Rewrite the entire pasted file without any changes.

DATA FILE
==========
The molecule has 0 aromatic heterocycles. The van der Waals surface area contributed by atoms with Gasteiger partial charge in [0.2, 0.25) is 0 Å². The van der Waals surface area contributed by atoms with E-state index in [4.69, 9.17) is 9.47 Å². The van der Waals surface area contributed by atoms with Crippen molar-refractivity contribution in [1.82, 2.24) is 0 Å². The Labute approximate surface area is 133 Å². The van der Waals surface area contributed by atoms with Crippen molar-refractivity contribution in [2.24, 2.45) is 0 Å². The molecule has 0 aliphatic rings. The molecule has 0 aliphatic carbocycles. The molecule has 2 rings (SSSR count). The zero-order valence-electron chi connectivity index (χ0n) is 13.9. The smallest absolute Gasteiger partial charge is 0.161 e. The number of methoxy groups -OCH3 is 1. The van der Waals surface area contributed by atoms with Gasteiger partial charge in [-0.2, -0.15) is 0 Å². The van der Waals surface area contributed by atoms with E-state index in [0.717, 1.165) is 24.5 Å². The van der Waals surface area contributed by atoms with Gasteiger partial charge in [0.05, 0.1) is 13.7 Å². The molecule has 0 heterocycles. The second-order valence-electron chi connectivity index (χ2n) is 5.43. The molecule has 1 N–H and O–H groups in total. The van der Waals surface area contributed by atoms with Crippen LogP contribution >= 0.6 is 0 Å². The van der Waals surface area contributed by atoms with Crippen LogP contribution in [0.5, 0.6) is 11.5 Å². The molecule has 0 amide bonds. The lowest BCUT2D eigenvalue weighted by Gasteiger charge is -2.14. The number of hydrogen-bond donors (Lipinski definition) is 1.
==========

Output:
The molecule has 0 aromatic heterocycles. The van der Waals surface area contributed by atoms with Gasteiger partial charge in [0.2, 0.25) is 0 Å². The van der Waals surface area contributed by atoms with E-state index in [4.69, 9.17) is 9.47 Å². The van der Waals surface area contributed by atoms with Crippen molar-refractivity contribution in [1.82, 2.24) is 0 Å². The Labute approximate surface area is 133 Å². The van der Waals surface area contributed by atoms with Crippen molar-refractivity contribution in [2.24, 2.45) is 0 Å². The molecule has 0 aliphatic rings. The molecule has 0 aliphatic carbocycles. The molecule has 2 rings (SSSR count). The zero-order valence-electron chi connectivity index (χ0n) is 13.9. The smallest absolute Gasteiger partial charge is 0.161 e. The number of methoxy groups -OCH3 is 1. The van der Waals surface area contributed by atoms with Gasteiger partial charge in [-0.2, -0.15) is 0 Å². The van der Waals surface area contributed by atoms with E-state index in [0.717, 1.165) is 24.5 Å². The van der Waals surface area contributed by atoms with Gasteiger partial charge in [0.05, 0.1) is 13.7 Å². The molecule has 0 heterocycles. The second-order valence-electron chi connectivity index (χ2n) is 5.43. The molecule has 1 N–H and O–H groups in total. The van der Waals surface area contributed by atoms with Crippen LogP contribution >= 0.6 is 0 Å². The van der Waals surface area contributed by atoms with Crippen LogP contribution in [0.5, 0.6) is 11.5 Å². The molecule has 0 amide bonds. The lowest BCUT2D eigenvalue weighted by Gasteiger charge is -2.14. The number of hydrogen-bond donors (Lipinski definition) is 1.